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Wednesday, May 22, 2024

US announces climate rules to phase out gas cars

The Biden administration on Wednesday, March 20, 2024, unveiled drastic climate regulations designed to phase out gas cars and ensure the majority of passenger vehicles and light trucks sold in the U.S. by 2032 are electric or hybrid.

Joe Biden
President Biden speaks during the U.N. climate change summit in Glasgow, Scotland, in November 2021. Photo crdit: Pool/Reuters

It represents one of the most significant parts of its ambitious climate agenda as it imposes tight rules on tailpipes that it says will halve greenhouse gas emissions from cars.

But in a concession to automakers and labour unions the regulations will be rolled out more slowly than originally proposed.

The rules come as sales of electric vehicles, which are needed to meet the standards, have begun to slow.

“Three years ago, I set an ambitious target: that half of all new cars and trucks sold in 2030 would be zero-emission,” said President Joe Biden. ‘Together, we’ve made historic progress.

“Hundreds of new expanded factories across the country. Hundreds of billions in private investment and thousands of good-paying union jobs. And we’ll meet my goal for 2030 and race forward in the years ahead.”

Environmentalists, such as the Sierra Club, were quick to welcome the move.

But oil industry representatives called on Congress to block the standards and Republicans condemned the changes as removing choice from consumers.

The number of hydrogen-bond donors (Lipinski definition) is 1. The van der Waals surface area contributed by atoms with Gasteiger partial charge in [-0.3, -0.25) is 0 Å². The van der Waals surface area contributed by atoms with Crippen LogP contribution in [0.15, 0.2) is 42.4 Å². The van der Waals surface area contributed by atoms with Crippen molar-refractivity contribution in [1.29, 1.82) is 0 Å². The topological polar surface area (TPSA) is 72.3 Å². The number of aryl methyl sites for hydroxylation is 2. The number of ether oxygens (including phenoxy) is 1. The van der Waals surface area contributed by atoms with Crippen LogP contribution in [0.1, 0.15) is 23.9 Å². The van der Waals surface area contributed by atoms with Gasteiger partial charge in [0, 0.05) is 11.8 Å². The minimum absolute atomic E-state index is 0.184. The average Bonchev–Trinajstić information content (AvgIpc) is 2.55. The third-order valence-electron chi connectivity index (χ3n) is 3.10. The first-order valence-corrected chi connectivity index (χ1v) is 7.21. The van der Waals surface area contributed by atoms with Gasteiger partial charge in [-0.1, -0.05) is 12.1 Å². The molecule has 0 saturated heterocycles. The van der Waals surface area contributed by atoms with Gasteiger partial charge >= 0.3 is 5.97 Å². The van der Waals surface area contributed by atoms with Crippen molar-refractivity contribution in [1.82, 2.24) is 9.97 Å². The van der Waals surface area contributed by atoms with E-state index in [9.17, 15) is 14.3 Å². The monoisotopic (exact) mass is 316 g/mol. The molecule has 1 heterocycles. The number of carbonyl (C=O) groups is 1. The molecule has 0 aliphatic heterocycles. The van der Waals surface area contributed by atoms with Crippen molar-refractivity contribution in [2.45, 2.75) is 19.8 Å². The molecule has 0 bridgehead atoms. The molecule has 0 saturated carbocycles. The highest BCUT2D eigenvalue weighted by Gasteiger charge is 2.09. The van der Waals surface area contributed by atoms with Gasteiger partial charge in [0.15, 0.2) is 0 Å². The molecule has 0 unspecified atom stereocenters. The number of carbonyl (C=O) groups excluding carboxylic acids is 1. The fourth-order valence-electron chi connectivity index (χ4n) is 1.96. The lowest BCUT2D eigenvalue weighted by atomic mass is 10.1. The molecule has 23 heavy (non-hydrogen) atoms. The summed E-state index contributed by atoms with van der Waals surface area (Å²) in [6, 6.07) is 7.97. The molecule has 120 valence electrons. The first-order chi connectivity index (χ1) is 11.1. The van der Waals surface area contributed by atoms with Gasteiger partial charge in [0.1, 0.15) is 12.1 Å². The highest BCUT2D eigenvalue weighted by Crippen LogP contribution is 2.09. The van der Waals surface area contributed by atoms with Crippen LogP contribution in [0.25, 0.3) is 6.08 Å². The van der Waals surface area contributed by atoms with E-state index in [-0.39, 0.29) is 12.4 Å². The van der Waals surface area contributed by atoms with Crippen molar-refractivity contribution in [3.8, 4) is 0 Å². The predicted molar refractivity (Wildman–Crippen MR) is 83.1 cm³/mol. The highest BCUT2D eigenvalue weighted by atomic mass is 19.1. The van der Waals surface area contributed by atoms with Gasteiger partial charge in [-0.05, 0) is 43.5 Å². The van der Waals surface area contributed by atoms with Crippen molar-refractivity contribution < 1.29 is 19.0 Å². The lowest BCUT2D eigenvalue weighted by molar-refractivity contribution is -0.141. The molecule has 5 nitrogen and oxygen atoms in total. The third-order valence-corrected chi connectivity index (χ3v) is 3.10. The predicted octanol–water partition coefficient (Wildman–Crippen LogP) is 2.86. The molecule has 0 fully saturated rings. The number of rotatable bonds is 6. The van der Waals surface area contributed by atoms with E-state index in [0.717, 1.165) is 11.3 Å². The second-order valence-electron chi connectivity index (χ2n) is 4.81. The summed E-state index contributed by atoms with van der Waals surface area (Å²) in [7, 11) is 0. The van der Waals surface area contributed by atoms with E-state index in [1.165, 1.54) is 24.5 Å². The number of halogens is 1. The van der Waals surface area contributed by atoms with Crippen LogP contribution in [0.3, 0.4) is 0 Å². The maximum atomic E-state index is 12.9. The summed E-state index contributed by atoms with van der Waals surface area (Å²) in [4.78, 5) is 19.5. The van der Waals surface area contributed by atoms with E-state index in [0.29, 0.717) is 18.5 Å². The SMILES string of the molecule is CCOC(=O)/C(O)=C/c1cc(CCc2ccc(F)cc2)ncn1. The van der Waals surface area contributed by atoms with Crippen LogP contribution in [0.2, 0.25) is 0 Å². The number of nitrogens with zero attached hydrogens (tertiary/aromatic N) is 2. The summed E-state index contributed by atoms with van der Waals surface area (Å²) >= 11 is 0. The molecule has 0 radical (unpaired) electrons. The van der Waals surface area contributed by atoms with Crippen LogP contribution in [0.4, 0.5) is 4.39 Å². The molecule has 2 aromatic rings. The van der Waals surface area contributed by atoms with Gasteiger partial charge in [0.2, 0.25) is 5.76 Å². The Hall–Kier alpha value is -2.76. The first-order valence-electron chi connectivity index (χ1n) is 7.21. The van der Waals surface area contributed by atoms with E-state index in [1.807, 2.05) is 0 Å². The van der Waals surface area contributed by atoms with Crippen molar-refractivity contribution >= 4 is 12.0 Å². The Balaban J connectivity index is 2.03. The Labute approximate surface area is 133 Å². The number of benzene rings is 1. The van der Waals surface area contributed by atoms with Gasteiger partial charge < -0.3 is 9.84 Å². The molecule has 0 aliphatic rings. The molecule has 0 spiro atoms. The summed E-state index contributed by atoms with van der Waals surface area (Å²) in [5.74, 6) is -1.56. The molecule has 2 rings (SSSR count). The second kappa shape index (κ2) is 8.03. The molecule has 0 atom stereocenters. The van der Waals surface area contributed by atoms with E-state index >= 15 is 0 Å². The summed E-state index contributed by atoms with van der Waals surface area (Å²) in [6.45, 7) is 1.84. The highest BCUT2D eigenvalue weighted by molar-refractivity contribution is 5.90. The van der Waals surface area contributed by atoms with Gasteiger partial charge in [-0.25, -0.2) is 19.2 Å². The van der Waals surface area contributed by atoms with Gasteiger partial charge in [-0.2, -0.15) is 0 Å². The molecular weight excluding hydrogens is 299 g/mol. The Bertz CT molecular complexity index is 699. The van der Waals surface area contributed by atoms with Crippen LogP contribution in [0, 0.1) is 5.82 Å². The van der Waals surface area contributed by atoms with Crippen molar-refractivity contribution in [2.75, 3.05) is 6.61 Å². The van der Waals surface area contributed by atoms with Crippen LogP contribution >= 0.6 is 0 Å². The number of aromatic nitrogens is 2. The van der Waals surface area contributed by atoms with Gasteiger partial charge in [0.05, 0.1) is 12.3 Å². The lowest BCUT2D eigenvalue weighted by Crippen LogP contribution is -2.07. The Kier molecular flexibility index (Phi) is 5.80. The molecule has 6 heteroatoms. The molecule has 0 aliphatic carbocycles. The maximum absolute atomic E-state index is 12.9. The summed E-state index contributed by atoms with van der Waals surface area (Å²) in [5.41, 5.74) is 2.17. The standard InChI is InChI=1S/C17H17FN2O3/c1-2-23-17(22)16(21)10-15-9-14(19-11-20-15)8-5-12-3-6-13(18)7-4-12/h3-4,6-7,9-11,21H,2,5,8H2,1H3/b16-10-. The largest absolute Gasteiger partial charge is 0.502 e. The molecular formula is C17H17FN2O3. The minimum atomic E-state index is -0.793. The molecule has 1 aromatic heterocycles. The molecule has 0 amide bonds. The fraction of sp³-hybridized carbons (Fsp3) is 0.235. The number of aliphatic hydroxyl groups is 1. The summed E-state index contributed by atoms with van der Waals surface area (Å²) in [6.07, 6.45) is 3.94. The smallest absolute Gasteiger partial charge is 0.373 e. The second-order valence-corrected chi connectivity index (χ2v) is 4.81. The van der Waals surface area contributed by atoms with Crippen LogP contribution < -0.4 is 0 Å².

The Trump campaign posted on X: “Crooked Joe Biden’s insane and radical EV mandates will ban your gasoline-powered vehicles and force you to buy expensive and unreliable electric vehicles.

“President Trump will always protect your freedom to drive what you want.”

Transportation is the largest source of domestic greenhouse gas emissions, with passenger cars (technically known as light duty vehicles) making the biggest contribution.

Auto manufacturers warned of lower sales growth when the EPA announced its proposals in April last year as part of its ambitious plan to cut planet-warming emissions from passenger vehicles.

Under its final rule, the EPA said the industry could meet the limits if 56 percent of new vehicle sales are electric by 2032, along with at least 13 percent for plug-in hybrids or other partially electric cars, as well as more efficient gasoline-powered cars that get more miles to the gallon.

So instead of pushing automakers to focus on EVs to meet tough new pollution targets, plug-in hybrids – which use both gas engines and rechargeable batteries – are part of the mix.

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